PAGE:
Maya moots smaller states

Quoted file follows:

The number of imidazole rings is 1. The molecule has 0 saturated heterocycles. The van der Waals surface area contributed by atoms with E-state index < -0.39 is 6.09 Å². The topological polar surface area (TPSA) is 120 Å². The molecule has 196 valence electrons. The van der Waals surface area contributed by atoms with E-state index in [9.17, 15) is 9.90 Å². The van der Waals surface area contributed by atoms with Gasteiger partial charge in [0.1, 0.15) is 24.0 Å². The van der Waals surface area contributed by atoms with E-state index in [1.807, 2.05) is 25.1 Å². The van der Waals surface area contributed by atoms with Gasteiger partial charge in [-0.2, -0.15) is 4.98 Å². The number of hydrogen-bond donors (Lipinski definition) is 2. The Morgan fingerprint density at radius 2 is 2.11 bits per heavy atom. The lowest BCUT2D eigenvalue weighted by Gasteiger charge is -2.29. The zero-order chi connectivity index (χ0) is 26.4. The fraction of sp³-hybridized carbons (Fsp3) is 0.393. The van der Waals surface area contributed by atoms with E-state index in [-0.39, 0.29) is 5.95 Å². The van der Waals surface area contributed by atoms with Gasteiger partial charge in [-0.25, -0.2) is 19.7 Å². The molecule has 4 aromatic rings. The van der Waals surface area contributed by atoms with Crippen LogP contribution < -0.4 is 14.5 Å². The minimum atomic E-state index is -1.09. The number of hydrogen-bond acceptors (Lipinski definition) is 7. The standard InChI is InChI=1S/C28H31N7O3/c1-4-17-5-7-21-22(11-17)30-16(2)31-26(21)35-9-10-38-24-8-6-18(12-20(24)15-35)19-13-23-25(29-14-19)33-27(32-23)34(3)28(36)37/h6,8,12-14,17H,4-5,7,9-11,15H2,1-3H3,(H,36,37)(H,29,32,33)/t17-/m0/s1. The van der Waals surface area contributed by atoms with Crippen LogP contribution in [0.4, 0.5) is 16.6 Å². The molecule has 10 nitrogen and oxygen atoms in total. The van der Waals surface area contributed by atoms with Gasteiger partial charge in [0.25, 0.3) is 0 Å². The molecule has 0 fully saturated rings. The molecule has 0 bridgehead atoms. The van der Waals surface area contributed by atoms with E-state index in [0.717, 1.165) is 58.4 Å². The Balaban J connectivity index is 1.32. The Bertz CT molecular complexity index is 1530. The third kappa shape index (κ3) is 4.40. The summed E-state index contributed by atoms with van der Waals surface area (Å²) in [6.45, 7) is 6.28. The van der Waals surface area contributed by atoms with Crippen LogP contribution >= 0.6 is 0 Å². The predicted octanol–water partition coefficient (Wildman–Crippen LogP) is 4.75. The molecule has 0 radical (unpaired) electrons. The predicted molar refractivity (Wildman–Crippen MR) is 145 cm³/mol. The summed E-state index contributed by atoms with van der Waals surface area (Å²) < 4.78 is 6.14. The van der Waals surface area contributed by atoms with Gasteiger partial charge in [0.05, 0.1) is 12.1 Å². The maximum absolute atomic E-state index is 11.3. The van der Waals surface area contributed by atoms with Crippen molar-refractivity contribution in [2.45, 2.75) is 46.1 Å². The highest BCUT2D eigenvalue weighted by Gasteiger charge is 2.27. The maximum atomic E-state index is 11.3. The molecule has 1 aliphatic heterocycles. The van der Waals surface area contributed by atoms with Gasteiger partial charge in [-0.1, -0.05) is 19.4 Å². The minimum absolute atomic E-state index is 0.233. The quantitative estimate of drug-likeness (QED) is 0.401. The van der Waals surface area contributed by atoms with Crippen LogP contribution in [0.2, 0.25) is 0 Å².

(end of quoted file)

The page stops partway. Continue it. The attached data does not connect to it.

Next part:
Chief minister Mayawati is likely to soon push for reorganization of Uttar Pradesh, splitting the sprawling state into four parts. The move is being seen by her supporters as a masterstroke ahead of the 2012 assembly polls. Well-placed sources said Mayawati was planning to make the pitch to carve out four new states of Uttar Pradesh, which, with its 75 districts, is larger than many countries. As per the blueprint, the eastern part of the state with 32 districts will form a new state of Poorvanchal; the 22 western districts will be grouped together as Harit Pradesh; Bundelkhand will take seven districts, and the remaining 14 will fall in central UP, the fourth state. Mayawati did not deny the move when questioned by reporters at a press conference to announce the hike in state advisory price for sugarcane. A smiling Mayawati said, “It’s a big issue but I will not talk about it today because if I do, you people will downplay the SAP story, a big pro-farmer step of the state government.” This response strengthened the buzz around the reorganization. Uttar Pradesh CM Mayawati’s proposal to split the state into four parts – Harit Pradesh, Poorvanchal, Bundelkhand and rest of the districts into as-yet-unnamed entity -- has gained momentum because of the upcoming elections. BSP sources hoped it would set the agenda for the coming polls, while diverting attention away from the incumbency. The hope is not without basis because almost all political parties have at various times advocated division of the state into smaller units. The Congress has been championing the creation of Bundelkhand on the ground that its distance from Lucknow has contributed to its backwardness. The party has not taken a stand on Harit Pradesh, but will find it difficult to oppose it because its prospective ally Ajit Singh has made it a battle theme. The BJP, which carved Uttarakhand out of UP, has consistently prided itself for its commitment to smaller states --pointing to the creation of Chhattisgarh and Jharkhand in 2000. The party has now taken cudgels for the demand for Telangana. Samajwadi Party is categorical in its opposition to the splintering plan. Its general secretary Ram Gopal Yadav said, “The division will reduce UP’s clout in national politics.” BSP sources feel that SP’s opposition will help Mayawati’s plan to shape the narrative. Under the Constitution, the power to create new states is vested with Parliament. The Constitution explains that the bill for creation of new states can be introduced in either House of Parliament on the recommendation of the President. If the bill affects the area, boundaries or names of any of the states, President would refer the bill to the legislature of the state for expressing its views within a stipulated period. The Congress, which is already caught in the row over separate state of Telangana, is unlikely to reveal its hand. Congress leaders said the party might support Mayawati but a final decision would be taken by the high command. In New Delhi, Congress did not oppose the move outright, merely saying it should be referred to a new State Reorganization Commission: a posture which only indicated its wariness of Mayawati’s electoral intent. Although her timing has been influenced by the looming polls, Mayawati has kept the issue burning since winning the 2007 elections. She publicly supported the division of UP while addressing a rally in Lucknow, and followed that by writing to PM Manmohan Singh in 2008 and, again, in 2009. Most recently, she raised it in September while announcing the creation of three new districts in western UP. Even as bigger players were trying to craft their response, smaller outfits campaigning for statehood for distinct regions in UP were already celebrating the prospect. “We are getting support of the National Federation for New States, which includes outfits fighting for small states across the country,” said Raja Bundela of Bundelkhand Congress. Amar Singh also announced that he would hold a rally on November 13 at Sarnath in Varanasi in support of the creation of Poorvanchal. Their excitement can only serve Mayawati’s objective to distract attention. The BJP has been supporting smaller states but has chosen to downplay Mayawati’s proposal. BJP’s national vice-president Kalraj Mishra said the party had always been in favour of smaller states but the decision to divide UP should be taken after a thorough study by state reorganization commission.